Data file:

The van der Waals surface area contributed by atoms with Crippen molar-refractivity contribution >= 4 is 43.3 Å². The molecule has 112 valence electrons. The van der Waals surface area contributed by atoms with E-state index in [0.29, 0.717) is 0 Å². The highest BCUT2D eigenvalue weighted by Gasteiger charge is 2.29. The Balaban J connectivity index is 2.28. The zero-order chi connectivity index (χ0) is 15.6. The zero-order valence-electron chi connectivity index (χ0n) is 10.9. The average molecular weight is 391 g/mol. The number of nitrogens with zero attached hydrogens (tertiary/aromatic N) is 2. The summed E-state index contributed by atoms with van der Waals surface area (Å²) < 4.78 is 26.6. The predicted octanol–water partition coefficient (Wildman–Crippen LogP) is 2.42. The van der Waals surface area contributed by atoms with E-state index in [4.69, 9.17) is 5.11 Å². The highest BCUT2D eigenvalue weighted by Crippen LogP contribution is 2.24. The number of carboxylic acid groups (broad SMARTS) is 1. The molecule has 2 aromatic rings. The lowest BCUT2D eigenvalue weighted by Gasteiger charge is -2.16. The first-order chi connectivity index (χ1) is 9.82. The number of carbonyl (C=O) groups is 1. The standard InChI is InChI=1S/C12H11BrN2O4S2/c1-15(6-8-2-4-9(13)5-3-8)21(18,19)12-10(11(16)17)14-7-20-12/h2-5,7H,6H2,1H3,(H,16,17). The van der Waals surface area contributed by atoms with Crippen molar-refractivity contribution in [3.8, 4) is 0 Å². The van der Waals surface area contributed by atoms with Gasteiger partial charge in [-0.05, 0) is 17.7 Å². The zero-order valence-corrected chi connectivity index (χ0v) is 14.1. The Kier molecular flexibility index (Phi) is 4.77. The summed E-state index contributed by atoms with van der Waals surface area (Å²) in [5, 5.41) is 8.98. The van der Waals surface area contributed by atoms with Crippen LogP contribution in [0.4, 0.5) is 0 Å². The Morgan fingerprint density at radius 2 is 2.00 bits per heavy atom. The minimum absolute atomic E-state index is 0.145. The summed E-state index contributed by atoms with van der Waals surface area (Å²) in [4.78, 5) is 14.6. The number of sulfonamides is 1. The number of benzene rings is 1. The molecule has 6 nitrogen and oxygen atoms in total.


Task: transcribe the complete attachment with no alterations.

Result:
The van der Waals surface area contributed by atoms with Crippen molar-refractivity contribution >= 4 is 43.3 Å². The molecule has 112 valence electrons. The van der Waals surface area contributed by atoms with E-state index in [0.29, 0.717) is 0 Å². The highest BCUT2D eigenvalue weighted by Gasteiger charge is 2.29. The Balaban J connectivity index is 2.28. The zero-order chi connectivity index (χ0) is 15.6. The zero-order valence-electron chi connectivity index (χ0n) is 10.9. The average molecular weight is 391 g/mol. The number of nitrogens with zero attached hydrogens (tertiary/aromatic N) is 2. The summed E-state index contributed by atoms with van der Waals surface area (Å²) < 4.78 is 26.6. The predicted octanol–water partition coefficient (Wildman–Crippen LogP) is 2.42. The van der Waals surface area contributed by atoms with E-state index in [4.69, 9.17) is 5.11 Å². The highest BCUT2D eigenvalue weighted by Crippen LogP contribution is 2.24. The number of carboxylic acid groups (broad SMARTS) is 1. The molecule has 2 aromatic rings. The lowest BCUT2D eigenvalue weighted by Gasteiger charge is -2.16. The first-order chi connectivity index (χ1) is 9.82. The number of carbonyl (C=O) groups is 1. The standard InChI is InChI=1S/C12H11BrN2O4S2/c1-15(6-8-2-4-9(13)5-3-8)21(18,19)12-10(11(16)17)14-7-20-12/h2-5,7H,6H2,1H3,(H,16,17). The van der Waals surface area contributed by atoms with Crippen molar-refractivity contribution in [3.8, 4) is 0 Å². The van der Waals surface area contributed by atoms with Gasteiger partial charge in [-0.05, 0) is 17.7 Å². The zero-order valence-corrected chi connectivity index (χ0v) is 14.1. The Kier molecular flexibility index (Phi) is 4.77. The summed E-state index contributed by atoms with van der Waals surface area (Å²) in [5, 5.41) is 8.98. The van der Waals surface area contributed by atoms with Crippen LogP contribution in [0.4, 0.5) is 0 Å². The Morgan fingerprint density at radius 2 is 2.00 bits per heavy atom. The minimum absolute atomic E-state index is 0.145. The summed E-state index contributed by atoms with van der Waals surface area (Å²) in [4.78, 5) is 14.6. The number of sulfonamides is 1. The number of benzene rings is 1. The molecule has 6 nitrogen and oxygen atoms in total.